Magazine article Management Today

The Perk That Doesn't Pink

Magazine article Management Today

The Perk That Doesn't Pink

Article excerpt

They sit in ranks on the drives of thousands of suburban homes: shiny, new - and paid for by someone else. The company car is as British as roast beef and Manchester United, an essential part of the pay packet for millions of people. Companies spend as much on their car fleets - more than 13.5 billion [pounds] - as the Government spends on law and order every year.

Fleet sales are also the driving force behind the survival of Britain's single biggest manufacturing industry, keeping car plants running during the recession when they otherwise would have been closed down if they relied on orders from customers in the high street.

But there can have been fewer more conspicuous targets for government attention over the past few years than the product which has kept thousands of sales representatives, managers and district nurses mobile. Pilloried and reviled by anyone who does not have one, the company car became the cash cow to be milked by a succession of chancellors. Tax rates on the personal benefit that accrues from company cars trebled in just eight years.

And there was more to come. The rules governing personal benefits were given their biggest shake-up from May, this year, ending years of abuse of the system, getting rid of the anomalies and unfairness that had helped bring the company car into disrepute.

The changes had fleet managers reaching for their calculators and fearing the worst amid a deluge of predictions about the end of the company car, with more and more companies offering the alternative of cash to employees worried that their annual tax payment would be more than a car was worth.

They need not have worried. There seems no end to the growth of company fleets in spite of the greedy attention of the Inland Revenue. At a time when fleets were expected to dwindle, sales to companies are taking a bigger share of the market than ever. Ten years ago, fleets of 25 cars and over - the official motor-industry definition of a fleet - accounted for about 22.6% of annual sales. Last year, that share was at a record 41% and rising. In the first five months of this year, the fleet share had topped 48%. However, carmakers estimate that the true figure for company car sales is nearer to 75% when small firms, whose purchases do not show in the statistics, are taken into account. Solicitors, doctors, surveyors and the self-employed may not be buying in bulk but their cars are still very much a part of the business. That means almost 1.5 million cars this year could be paid for by a company cheque. If chancellors Lawson, Lamont and, most recently, Clarke thought Budget changes to tax legislation would put the brakes on the company car, then they have been proved hopelessly wrong. As fast as tax has risen, so have sales to company fleets.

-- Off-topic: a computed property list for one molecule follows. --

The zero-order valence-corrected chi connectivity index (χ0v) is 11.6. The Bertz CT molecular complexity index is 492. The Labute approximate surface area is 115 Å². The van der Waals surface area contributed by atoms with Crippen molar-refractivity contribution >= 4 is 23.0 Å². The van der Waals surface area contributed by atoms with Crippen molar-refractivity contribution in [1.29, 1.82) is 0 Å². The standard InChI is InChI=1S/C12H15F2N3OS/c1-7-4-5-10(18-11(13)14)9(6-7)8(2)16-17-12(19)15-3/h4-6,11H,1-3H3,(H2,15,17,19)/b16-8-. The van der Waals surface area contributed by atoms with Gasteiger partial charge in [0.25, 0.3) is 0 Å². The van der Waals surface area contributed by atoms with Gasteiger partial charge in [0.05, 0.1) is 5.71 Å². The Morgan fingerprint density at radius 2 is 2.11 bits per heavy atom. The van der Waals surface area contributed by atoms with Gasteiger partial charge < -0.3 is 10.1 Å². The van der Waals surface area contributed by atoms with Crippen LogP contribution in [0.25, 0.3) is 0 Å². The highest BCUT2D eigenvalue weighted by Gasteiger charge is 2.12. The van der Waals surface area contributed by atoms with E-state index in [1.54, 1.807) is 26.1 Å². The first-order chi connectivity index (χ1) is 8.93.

Colin Grant-Wilson, managing director of Lease Plan UK, Europe's biggest vehicle-leasing and fleet-management company, says simply: |The company car remains a good deal for most people. What is so often overlooked is that the company car is an essential tool for the vast bulk of employees.' It is in the interests of the company to have control over the cost and quality of the car. Even though company motorists are paying more tax than ever, using, a car that is bought and paid for by someone else is still an irresistible attraction. Apart from not having to go through the torture of buying a car, there are none of the worries that beset a private motorist of the regular servicing bills or the major breakdown.

No wonder that Britain is curiously driven by the company car. There are obvious fleet-car users: sales representatives and the like. But the company car really became part of the industrial fabric during the 1970s when government pay restraints prevented firms from offering wage rises. Instead they rewarded staff with a car. Now it is an important part.of the pay packet in thousands of key jobs, with an estimated 3.5 million workers using a car provided by their company. …

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